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I can read any file with Ruby (v1.9.3-p125) but have trouble with the following commands:


When doing this on a "*.rb" file, it will return a blank string. If i rename the file "myself.rabit" it works.

How can I get around the apparent filtering of ruby source files?

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closed as too localized by meagar, shiplu.mokadd.im, Mischa, Mudassir, bensiu Oct 30 '12 at 3:30

This question is unlikely to help any future visitors; it is only relevant to a small geographic area, a specific moment in time, or an extraordinarily narrow situation that is not generally applicable to the worldwide audience of the internet. For help making this question more broadly applicable, visit the help center. If this question can be reworded to fit the rules in the help center, please edit the question.

@meagar Make it an answer! –  Andrew Marshall Oct 29 '12 at 18:05
Oops... I realized the .rb file was still open, after writing to it.. Closing the file before reading helps! –  Marshall Anschutz Oct 29 '12 at 18:06
Also, myself was prolly a misnomer, it isn't actually the same file as the script's filename –  Marshall Anschutz Oct 29 '12 at 18:07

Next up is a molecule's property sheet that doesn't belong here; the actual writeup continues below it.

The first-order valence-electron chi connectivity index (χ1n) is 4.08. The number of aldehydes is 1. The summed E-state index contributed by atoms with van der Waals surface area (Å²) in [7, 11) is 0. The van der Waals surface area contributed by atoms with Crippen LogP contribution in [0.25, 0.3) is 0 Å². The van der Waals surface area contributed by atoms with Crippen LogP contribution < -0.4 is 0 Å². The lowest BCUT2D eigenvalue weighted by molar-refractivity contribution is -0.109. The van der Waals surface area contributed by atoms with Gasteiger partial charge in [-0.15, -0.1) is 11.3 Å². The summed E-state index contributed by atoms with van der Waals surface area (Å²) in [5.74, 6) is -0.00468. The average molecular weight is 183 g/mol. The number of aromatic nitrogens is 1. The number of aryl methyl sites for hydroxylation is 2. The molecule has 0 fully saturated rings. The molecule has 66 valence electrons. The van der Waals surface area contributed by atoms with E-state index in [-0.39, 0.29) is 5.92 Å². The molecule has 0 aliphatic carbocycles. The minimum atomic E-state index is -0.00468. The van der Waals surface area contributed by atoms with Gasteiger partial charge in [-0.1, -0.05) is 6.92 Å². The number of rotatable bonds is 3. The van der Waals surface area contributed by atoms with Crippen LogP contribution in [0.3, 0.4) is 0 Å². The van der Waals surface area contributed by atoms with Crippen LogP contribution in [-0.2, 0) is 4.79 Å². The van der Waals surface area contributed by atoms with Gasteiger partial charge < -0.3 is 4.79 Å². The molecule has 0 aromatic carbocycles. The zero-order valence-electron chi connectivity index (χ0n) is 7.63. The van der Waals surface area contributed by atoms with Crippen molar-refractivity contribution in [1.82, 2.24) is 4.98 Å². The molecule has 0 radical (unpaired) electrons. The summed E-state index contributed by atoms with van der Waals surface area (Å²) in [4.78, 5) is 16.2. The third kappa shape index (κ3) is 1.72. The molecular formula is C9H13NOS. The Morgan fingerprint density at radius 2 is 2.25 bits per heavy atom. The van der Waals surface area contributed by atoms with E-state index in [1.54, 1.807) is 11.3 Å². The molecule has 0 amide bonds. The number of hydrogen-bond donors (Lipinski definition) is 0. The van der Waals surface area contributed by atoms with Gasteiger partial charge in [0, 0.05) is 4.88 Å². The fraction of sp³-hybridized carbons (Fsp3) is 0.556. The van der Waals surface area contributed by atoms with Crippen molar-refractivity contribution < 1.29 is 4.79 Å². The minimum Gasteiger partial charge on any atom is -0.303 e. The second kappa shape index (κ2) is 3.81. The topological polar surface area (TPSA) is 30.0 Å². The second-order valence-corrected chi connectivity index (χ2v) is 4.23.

@AndrewMarshall Ok, but really this question should be closed as "not constructive". The question asked depends on a problem that doesn't exist, as such the solution won't help any future users. –  meagar Oct 29 '12 at 18:07
@meagar Not sure how it's "not constructive", there can (and is) an answer supported by "facts, references, or specific expertise". Perhaps "too localized". No matter. –  Andrew Marshall Oct 29 '12 at 19:06

2 Answers 2

up vote 2 down vote accepted

There is no such filtering, you're not encountering the bug you think you're encountering.

For instance, this works just fine as a complete Ruby program stored in a .rb file:

puts File.open(__FILE__).read
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Marking as correct for the "wrong bug" pointer.... be sure to close files! –  Marshall Anschutz Oct 29 '12 at 18:08

You already got the correct answer: Use __FILE__.

There is also another possibility when you want to read your main file.

See the following code:

p DATA.pos
p DATA.read

This is text after __END__

When you execute it, you get

"This is text after __END__"

DATA is a file handle, positioned after the end of the script (__END__) - in my example it is position 50.

I often use this DATA to store data in a kind of 'here-document'.

You could use this possibility for your use, just set the position to the file start.

DATA.pos= 0
puts DATA.read

Two restrictions:

  • It works only with the main file, not with any file.
  • __END__ is obligatory.
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